Richard the Pilgrim

From Wikipedia, the free encyclopedia
Jump to: navigation, search

Saint Richard the Pilgrim (also known as St. Richard of Wessex,[1] St. Richard the King, St. Richard the Saxon, St. Richard of Swabia) is a saint of the Roman Catholic and Eastern Orthodox Churches.

Family members[edit]

It is believed that Saint Richard was born in Wessex, England[citation needed] and his real name is uncertain.[1] He was the brother-in-law of Saint Boniface[2] (Archbishop of Mainz) and father of Saint Willibald (Bishop of Eichstätt), Saint Winnebald or Winibald (Abbot of Heidenheim) and Saint Walburga (Abbess of Heidenheim).[1] Richard is depicted with Wuna, who is reputed to have been his wife and their three children at St. Walburga's shrine in Eichstätt.[citation needed]

Richard is said to have aided his gravely ill three-year-old son, Willibald, to recover through prayer.[1]


Richard renounced his royal estate and set sail with his two sons from Hamblehaven near Southampton circa 721 A.D. They landed in France and temporarily stayed in Rouen. From there, they set off on the pilgrimage route to Italy, where they prayed at shrines situated along the way.[1]

He died unexpectedly after developing a fever in Lucca, Tuscany, where he was buried in the Church of San Frediano (founded by the Irish monk Frigidian). Miracles were reported to have occurred by his tomb and a veneration cult emerged. The people of Lucca embellished their accounts of his life, describing him as an English prince. Another apocryphal story described him as the Duke of Swabia in Germany.

Richard's niece, a nun called Hugeburc or Huneburc (Huneburc of Heidenheim), wrote an account of the pilgrimage, entitled "Hodoeporicon", which Willibald, his son, continued during his journey to the Holy Land. Historians date the text between 761 and 786.[3]

Some of Richard's relics were transported to Eichstätt, where Willibald eventually became Bishop.[1]

In religious artworks, Richard is portrayed as a royal pilgrim in an ermine-lined cloak with two sons, one a bishop and one an abbot. His crown appears to lie on a book (Roeder). Richard is particularly venerated at Heidenheim and Lucca (Roeder).[1] A modern icon at the Monastery of the Holy Transfiguration in the United States depicts him as King of Wessex.[citation needed]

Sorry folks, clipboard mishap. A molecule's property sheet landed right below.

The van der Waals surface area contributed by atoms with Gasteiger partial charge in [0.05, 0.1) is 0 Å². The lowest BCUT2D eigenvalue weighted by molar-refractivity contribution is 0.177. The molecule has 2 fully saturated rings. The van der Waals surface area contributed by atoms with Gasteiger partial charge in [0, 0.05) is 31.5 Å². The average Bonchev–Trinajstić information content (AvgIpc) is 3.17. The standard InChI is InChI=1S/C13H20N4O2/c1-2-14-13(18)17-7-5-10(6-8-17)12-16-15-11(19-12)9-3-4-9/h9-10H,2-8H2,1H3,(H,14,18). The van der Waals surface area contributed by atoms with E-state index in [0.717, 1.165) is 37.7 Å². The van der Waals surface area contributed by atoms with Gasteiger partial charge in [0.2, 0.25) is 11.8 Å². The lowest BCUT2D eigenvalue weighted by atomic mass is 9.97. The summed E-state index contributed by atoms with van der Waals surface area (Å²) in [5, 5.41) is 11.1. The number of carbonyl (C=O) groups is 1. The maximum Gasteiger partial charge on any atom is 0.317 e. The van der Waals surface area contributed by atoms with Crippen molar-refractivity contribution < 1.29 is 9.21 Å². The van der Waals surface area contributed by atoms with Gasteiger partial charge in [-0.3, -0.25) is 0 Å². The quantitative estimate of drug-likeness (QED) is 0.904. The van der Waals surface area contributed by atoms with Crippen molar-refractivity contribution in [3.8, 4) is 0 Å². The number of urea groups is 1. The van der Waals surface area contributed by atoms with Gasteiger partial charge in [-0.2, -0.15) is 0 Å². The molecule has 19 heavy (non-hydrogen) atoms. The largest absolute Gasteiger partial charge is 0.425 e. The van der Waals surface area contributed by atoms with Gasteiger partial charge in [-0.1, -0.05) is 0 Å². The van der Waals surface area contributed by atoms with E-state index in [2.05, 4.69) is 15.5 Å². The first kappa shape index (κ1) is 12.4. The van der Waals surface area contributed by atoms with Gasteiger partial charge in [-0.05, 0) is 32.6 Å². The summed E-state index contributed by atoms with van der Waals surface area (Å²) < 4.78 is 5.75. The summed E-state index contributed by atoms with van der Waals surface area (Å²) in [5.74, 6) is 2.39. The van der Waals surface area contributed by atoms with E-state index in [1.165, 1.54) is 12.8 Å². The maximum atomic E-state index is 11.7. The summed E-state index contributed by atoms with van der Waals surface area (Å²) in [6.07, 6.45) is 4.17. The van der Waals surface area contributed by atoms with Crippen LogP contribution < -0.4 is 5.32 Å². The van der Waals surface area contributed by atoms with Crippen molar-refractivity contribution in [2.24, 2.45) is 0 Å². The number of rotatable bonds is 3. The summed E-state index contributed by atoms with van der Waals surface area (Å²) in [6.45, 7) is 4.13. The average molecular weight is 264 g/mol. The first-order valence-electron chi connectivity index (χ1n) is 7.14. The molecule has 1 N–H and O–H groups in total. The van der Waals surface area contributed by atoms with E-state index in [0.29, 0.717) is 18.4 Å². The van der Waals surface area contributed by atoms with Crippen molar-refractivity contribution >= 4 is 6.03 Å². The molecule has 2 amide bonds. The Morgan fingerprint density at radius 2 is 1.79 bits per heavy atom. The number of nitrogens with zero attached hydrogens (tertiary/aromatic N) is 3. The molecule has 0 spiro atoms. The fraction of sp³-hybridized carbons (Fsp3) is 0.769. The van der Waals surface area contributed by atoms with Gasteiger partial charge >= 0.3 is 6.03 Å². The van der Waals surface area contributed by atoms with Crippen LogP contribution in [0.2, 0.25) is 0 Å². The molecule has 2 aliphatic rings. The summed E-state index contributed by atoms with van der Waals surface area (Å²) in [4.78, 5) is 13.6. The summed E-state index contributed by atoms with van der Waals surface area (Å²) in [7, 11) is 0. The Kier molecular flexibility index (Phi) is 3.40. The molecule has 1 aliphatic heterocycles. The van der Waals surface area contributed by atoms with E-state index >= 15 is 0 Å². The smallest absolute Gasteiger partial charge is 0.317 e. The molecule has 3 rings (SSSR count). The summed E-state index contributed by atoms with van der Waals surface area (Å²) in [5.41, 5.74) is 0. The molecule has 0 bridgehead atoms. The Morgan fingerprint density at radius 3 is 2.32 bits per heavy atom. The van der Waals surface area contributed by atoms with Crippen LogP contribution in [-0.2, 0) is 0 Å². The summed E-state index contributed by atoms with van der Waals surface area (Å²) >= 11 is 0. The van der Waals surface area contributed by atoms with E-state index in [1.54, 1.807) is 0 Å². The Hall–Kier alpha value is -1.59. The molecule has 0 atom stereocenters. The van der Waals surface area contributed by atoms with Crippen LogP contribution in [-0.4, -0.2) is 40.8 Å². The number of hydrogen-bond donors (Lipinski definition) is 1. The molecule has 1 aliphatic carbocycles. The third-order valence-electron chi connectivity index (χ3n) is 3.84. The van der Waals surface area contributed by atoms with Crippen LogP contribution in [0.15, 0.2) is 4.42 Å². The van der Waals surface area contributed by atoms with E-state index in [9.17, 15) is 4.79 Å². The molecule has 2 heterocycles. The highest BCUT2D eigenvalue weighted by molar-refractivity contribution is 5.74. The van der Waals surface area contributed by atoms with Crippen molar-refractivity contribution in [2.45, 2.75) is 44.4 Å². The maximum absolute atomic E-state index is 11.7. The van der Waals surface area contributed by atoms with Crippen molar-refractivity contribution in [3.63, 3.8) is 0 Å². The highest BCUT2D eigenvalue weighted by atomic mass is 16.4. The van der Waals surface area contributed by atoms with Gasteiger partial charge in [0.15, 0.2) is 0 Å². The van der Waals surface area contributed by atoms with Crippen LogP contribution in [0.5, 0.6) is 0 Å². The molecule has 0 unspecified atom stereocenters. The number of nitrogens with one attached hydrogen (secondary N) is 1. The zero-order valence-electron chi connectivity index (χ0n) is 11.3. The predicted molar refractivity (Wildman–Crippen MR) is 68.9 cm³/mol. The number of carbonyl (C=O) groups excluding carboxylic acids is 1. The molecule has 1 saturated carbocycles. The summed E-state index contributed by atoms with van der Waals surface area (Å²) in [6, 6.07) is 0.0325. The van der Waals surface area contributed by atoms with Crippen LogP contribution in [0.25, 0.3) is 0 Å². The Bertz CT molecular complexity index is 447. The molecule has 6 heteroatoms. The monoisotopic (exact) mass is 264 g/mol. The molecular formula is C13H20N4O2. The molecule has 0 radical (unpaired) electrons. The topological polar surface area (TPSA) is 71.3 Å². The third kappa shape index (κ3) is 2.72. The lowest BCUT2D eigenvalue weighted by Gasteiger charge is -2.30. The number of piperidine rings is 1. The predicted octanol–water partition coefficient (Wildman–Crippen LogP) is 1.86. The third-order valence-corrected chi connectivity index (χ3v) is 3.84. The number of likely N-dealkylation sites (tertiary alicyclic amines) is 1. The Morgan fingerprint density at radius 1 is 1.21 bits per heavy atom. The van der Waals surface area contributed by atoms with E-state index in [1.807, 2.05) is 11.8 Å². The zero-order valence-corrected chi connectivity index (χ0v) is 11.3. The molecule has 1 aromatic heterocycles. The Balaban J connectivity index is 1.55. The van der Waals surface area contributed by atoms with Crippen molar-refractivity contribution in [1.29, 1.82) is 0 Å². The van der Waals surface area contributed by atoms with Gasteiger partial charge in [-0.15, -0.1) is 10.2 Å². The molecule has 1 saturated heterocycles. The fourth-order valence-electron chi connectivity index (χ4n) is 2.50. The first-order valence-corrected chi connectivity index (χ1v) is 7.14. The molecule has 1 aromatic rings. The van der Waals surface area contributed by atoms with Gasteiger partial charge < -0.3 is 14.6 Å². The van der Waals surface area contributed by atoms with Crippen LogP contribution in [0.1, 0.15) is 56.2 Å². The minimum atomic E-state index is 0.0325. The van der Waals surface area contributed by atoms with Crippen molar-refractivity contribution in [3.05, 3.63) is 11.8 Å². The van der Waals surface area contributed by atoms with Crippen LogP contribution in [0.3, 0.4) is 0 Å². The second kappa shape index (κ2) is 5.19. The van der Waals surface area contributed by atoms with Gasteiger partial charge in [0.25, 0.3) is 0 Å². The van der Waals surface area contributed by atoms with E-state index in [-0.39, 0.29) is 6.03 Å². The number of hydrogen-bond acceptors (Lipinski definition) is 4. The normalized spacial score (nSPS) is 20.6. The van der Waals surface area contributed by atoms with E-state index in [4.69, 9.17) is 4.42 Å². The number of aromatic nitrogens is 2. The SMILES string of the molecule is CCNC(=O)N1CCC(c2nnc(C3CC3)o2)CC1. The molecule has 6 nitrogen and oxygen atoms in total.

The reigning king of the West Saxons or Wessex during this period was King Ine, who ascended the throne in 688 and died in or possibly after 726. Bede states that he abdicated after 37 years, i.e. 725-26. The Anglo-Saxon Chronicle refers to him abdicating in and around 726-28, then traveling to Rome and dying there. (Handbook of British Chronology, ed. Fryde et al., 3rd ed., RHS, 1986, p. 22).

Richard's feast day is 7 February.[1]

St. Richard the Pilgrim should not be confused with Richard le Pèlerin, (also "Richard the Pilgrim"), a North French or Flemish jongleur who witnessed the siege of Antioch in 1097 and wrote a poem on the subject.[citation needed]


  1. ^ a b c d e f g h Rabenstein, Katherine I. (1998). "Saint of the Day : February 7". St. Patrick's Catholic Church. Washington, D.C. Richard the King (RM). Retrieved 2010-03-24. , herself quoting Roeder, Helen (1956). Saints and Their Attributes. Chicago: H. Regnery Co. pp. ??. LCCN 56013630.  and Butler, Alban; Attwater, Donald (1956). Butler's Lives Of The Saints. pp. ??. ISBN 0-87061-137-2. 
  2. ^ Wikisource-logo.svg Herbermann, Charles, ed. (1913). "St. Walburga". Catholic Encyclopedia. New York: Robert Appleton Company. 
  3. ^ "Prologue to the Hodoeporicon of St. Willibald". Huneberc of Heidenheim. Social Sciences Faculty Web Pages. Retrieved 21 June 2012.